What You Need to Know About Stress

February 4, 2023

From overflowing schedules to overflowing emotions, stress can be a bear of a burden, but with the right tools and a little help from your friends and family, it’s manageable.

Stress affects everyone in different ways, and its causes are many and varied - from illness to finances, to past trauma, to a demanding schedule. It could even be that you just got all your timetables to align, and the car doesn’t start. 

Some stress is modifiable, and some not so much, like your child that keeps having the same nightmare and wakes up screaming at 2 am each night. 

The body’s response to stress 

The body’s response to stress is complex and different for each person. The stress response is mediated by neuroendocrine, cellular, and molecular infrastructure, a complex way of saying your body releases hormones when you’re stressed. 

These hormones act on tissues and organs in the nervous system. In times of dysregulation (when they are high or low), you’ll see effects on various physiologic functions, including growth, metabolism, reproduction, and immune competence, as well as on behavior and personality development. (So, pretty much everything). 

Notably, in pregnancy, infancy, childhood, and adolescence, critical periods in the development of the stress response system are adapted by the vulnerability and impressionability of a naïve system. Essentially, you’re more susceptible to have malformation of your developing stress response system depending on the stress you place on it.

All wordiness aside, what does stress do to us? It can impair our immune system, so we get sick more often. It has been linked to mental illnesses like depression and anxiety. It has been linked to autoimmune diseases. It messes with our circadian rhythm (sleep-wake cycle), appetite and satiety (feeling of fullness), body temperature, anxiety, blood pressure, heart rate, metabolism, water retention, thyroid dysregulation, inflammation, and the list goes on.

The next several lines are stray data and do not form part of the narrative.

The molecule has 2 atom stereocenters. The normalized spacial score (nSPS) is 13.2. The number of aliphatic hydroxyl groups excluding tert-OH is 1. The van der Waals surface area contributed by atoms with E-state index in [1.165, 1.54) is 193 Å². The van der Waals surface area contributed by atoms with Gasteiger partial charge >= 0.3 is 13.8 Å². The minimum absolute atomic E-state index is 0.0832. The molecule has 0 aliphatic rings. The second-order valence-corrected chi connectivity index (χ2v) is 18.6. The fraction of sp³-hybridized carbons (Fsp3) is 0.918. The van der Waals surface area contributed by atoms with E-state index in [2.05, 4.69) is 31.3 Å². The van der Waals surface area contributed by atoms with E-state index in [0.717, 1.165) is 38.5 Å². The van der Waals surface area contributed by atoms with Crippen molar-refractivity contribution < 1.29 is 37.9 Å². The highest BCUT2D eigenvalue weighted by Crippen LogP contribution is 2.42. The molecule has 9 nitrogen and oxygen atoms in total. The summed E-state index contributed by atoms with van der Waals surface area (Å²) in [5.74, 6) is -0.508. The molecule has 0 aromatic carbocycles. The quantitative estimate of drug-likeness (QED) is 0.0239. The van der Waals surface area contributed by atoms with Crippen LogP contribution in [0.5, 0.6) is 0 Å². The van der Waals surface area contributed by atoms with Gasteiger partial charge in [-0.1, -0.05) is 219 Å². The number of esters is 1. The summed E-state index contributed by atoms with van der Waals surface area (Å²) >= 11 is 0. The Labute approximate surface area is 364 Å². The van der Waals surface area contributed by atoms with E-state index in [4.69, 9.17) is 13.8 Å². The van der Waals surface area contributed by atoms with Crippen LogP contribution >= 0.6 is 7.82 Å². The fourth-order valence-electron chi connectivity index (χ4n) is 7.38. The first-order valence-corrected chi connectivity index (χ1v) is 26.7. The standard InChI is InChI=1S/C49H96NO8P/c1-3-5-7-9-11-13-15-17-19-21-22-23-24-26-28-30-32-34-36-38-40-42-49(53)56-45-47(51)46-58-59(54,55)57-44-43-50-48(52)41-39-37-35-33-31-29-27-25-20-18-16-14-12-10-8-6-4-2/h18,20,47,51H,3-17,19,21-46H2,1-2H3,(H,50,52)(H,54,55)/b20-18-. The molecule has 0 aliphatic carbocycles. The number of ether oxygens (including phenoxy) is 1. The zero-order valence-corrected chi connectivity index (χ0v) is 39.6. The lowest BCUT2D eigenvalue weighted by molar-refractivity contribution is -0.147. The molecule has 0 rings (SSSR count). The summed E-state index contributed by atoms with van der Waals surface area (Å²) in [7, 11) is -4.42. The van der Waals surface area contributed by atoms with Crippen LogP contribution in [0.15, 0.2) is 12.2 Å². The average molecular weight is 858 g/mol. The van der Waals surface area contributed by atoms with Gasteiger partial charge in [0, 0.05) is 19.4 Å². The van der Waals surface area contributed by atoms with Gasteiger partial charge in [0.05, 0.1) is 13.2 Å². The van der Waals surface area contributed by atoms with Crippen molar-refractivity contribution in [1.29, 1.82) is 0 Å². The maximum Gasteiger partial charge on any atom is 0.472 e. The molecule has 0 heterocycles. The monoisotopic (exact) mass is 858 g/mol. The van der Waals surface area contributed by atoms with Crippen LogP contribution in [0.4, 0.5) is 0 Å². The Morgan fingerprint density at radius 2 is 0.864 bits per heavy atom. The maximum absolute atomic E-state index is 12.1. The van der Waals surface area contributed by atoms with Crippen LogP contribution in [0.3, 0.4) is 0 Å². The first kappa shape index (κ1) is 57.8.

Tips for managing stress

The good news: there are ways to reduce, manage and cope with your stress!

  1. Find ways to reduce your stress level – sometimes this is delegating a task to your partner, having your in-laws pick up the kids from school, or completing a task that you have been working on for ages or dreading.
  2. Start a stress journal – note what caused your stress, how you felt, what your action in response was, and, importantly, what you did to make yourself feel better.
  3. Learn to say no – it’s so hard, especially when you’re a yes person. Check out the book When the body says no, by Gabor Mate – a great read on stress.
  4. Write lists for yourself and pare it down. Manage your time by not over-committing.
  5. Control your environment – remove yourself from stressful situations as you can and remove stress from your environment. If the news makes you anxious, turn it off!
  6. Watch your diet – ugh, age-old, and what does that even mean? It means getting enough fruits, vegetables, proteins, and whole grains in your diet to nourish your body in all the ways it needs.
  7. Sleep – sleeping and sleep hygiene are so important. Of course, there are things out of your control (new parents – you get it!) but getting a reasonable amount of sleep each night helps our circadian rhythm to regulate our sleep-wake cycle.
  8. Exercise – go for a walk, walk the dog, take a class with a friend, take the stairs.
  9. Make time for fun and relaxation – schedule it if your schedule is tight. You’ll thank yourself later in a hot bubble bath with a good book.

There are also many stress management tools or apps to help you manage the stress in your life. Do what works for you at the right time, and know there is support.

We’re all in this together. Contact us if you’d like to learn more or talk to one of our team members about managing stress.

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References

  1. https://www.helpguide.org/articles/stress/stress-management.htm
  2. Tsigos C, Kyrou I, Kassi E, et al. Stress: Endocrine Physiology and Pathophysiology. [Updated 2020 Oct 17]. In: Feingold KR, Anawalt B, Boyce A, et al., editors. Endotext [Internet]. South Dartmouth (MA): MDText.com, Inc.; 2000-. Available from: https://www.ncbi.nlm.nih.gov/books/NBK278995/

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